Kirill Stremousov, the Russian-appointed deputy head of Ukraine’s Kherson region, was killed in a car crash Wednesday — the same day Russian troops were ordered to retreat out of the region.
Stremousov, 45, is the most senior Russian-appointed official in occupied Ukraine to die since the start of the invasion in February.
His death was confirmed by his boss Vladimir Saldo, who is the Russia-backed acting governor of Kherson.
“It is very hard for me to say that Kirill Stremousov died today. He died on the territory of the Kherson region, travelling in a car that got into an accident,” Saldo said.
In a video posted to his Telegram channel, Saldo said Stremousov was “one of the brightest” who “was able to speak and deliver to people the truth about what is happening in the Kherson region.”
Before becoming second in command of the occupied Kherson, Stremousov was a vocal blogger and local politician with an aggressive social media presence.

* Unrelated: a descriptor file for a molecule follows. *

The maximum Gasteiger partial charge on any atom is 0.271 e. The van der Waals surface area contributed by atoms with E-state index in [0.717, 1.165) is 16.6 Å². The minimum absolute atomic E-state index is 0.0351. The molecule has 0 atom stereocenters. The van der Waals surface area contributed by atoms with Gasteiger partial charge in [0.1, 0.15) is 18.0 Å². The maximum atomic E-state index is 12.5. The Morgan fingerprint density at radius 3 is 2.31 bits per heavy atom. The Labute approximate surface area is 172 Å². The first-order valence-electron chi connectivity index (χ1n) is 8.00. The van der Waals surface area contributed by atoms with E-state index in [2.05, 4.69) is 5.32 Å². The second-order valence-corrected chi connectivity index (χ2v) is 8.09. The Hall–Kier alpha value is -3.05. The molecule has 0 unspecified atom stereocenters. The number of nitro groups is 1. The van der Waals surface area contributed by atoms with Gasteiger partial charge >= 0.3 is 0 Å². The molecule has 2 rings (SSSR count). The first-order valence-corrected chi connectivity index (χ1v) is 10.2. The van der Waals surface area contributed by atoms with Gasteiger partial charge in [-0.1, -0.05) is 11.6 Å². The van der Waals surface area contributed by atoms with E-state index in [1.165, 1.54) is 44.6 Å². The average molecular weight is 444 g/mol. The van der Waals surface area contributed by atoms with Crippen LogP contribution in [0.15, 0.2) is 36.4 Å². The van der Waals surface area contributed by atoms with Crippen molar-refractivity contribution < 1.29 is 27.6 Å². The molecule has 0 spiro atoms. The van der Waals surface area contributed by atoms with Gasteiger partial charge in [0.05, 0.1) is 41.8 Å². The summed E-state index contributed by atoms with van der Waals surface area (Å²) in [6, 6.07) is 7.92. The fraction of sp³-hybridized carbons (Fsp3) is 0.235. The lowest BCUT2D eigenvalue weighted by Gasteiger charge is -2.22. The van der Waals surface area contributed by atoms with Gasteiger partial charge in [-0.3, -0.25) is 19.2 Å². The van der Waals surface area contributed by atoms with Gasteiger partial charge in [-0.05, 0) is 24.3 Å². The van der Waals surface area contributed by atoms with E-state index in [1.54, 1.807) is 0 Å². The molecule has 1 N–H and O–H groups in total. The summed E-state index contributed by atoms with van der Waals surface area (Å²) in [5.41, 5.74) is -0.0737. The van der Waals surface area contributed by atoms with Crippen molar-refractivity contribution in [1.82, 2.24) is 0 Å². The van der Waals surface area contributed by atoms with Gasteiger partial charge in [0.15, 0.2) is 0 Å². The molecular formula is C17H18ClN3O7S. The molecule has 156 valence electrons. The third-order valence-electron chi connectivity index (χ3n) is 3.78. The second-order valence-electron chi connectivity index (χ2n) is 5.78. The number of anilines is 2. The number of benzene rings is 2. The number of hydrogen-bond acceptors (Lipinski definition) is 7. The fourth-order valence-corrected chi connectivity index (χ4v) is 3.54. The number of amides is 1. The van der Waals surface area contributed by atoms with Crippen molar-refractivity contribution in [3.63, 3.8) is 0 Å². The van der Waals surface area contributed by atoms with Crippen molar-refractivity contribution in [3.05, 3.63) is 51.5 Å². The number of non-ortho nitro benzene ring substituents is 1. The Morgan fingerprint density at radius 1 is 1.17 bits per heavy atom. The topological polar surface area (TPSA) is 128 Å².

Shortly before his death on Wednesday, Stremousov denounced the so-called Ukrainian “Nazis” and claimed the Russian military was in “full control” of the south.
He had been sanctioned by both the US and the European Union and was wanted for treason by the Ukrainian police. He was a father of five children, with a sixth on the way.
Few details about the fatal accident have been made available, but there have been several assassinations and attempted killings of top Russian-appointed leaders in occupied Ukraine since the start of the war, according to The Moscow Times.
His death comes as Ukrainian forces advance on Kherson — forcing Russia to evacuate hundreds of thousands of people and send troops retreating to the east of the Dnipro River in a major victory for Ukraine.
With Post wires.